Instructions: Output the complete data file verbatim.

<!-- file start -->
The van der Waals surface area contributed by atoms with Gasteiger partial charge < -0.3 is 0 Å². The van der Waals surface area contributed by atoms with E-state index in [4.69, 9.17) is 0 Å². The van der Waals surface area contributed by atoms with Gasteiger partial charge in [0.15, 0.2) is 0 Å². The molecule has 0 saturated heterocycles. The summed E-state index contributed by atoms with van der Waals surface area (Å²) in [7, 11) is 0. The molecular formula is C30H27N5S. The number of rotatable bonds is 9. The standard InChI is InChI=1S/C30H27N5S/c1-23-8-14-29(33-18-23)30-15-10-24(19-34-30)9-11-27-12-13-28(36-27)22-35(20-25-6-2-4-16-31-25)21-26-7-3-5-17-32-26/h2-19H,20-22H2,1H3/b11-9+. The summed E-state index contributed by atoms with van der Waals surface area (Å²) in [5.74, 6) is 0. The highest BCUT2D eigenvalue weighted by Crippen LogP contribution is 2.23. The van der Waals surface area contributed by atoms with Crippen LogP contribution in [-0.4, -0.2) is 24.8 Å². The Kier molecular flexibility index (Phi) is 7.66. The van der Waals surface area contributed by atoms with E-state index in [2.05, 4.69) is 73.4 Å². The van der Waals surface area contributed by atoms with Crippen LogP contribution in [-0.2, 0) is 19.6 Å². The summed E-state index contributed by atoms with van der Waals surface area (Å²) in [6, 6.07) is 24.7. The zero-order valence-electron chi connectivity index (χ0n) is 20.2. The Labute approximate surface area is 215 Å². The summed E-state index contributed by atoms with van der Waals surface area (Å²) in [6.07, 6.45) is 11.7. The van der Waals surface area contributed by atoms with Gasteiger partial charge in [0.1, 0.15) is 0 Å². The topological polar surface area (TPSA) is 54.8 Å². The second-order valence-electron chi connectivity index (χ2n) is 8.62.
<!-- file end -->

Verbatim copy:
The van der Waals surface area contributed by atoms with Gasteiger partial charge < -0.3 is 0 Å². The van der Waals surface area contributed by atoms with E-state index in [4.69, 9.17) is 0 Å². The van der Waals surface area contributed by atoms with Gasteiger partial charge in [0.15, 0.2) is 0 Å². The molecule has 0 saturated heterocycles. The summed E-state index contributed by atoms with van der Waals surface area (Å²) in [7, 11) is 0. The molecular formula is C30H27N5S. The number of rotatable bonds is 9. The standard InChI is InChI=1S/C30H27N5S/c1-23-8-14-29(33-18-23)30-15-10-24(19-34-30)9-11-27-12-13-28(36-27)22-35(20-25-6-2-4-16-31-25)21-26-7-3-5-17-32-26/h2-19H,20-22H2,1H3/b11-9+. The summed E-state index contributed by atoms with van der Waals surface area (Å²) in [5.74, 6) is 0. The highest BCUT2D eigenvalue weighted by Crippen LogP contribution is 2.23. The van der Waals surface area contributed by atoms with Crippen LogP contribution in [-0.4, -0.2) is 24.8 Å². The Kier molecular flexibility index (Phi) is 7.66. The van der Waals surface area contributed by atoms with E-state index in [2.05, 4.69) is 73.4 Å². The van der Waals surface area contributed by atoms with Crippen LogP contribution in [-0.2, 0) is 19.6 Å². The summed E-state index contributed by atoms with van der Waals surface area (Å²) in [6, 6.07) is 24.7. The zero-order valence-electron chi connectivity index (χ0n) is 20.2. The Labute approximate surface area is 215 Å². The summed E-state index contributed by atoms with van der Waals surface area (Å²) in [6.07, 6.45) is 11.7. The van der Waals surface area contributed by atoms with Gasteiger partial charge in [0.1, 0.15) is 0 Å². The topological polar surface area (TPSA) is 54.8 Å². The second-order valence-electron chi connectivity index (χ2n) is 8.62.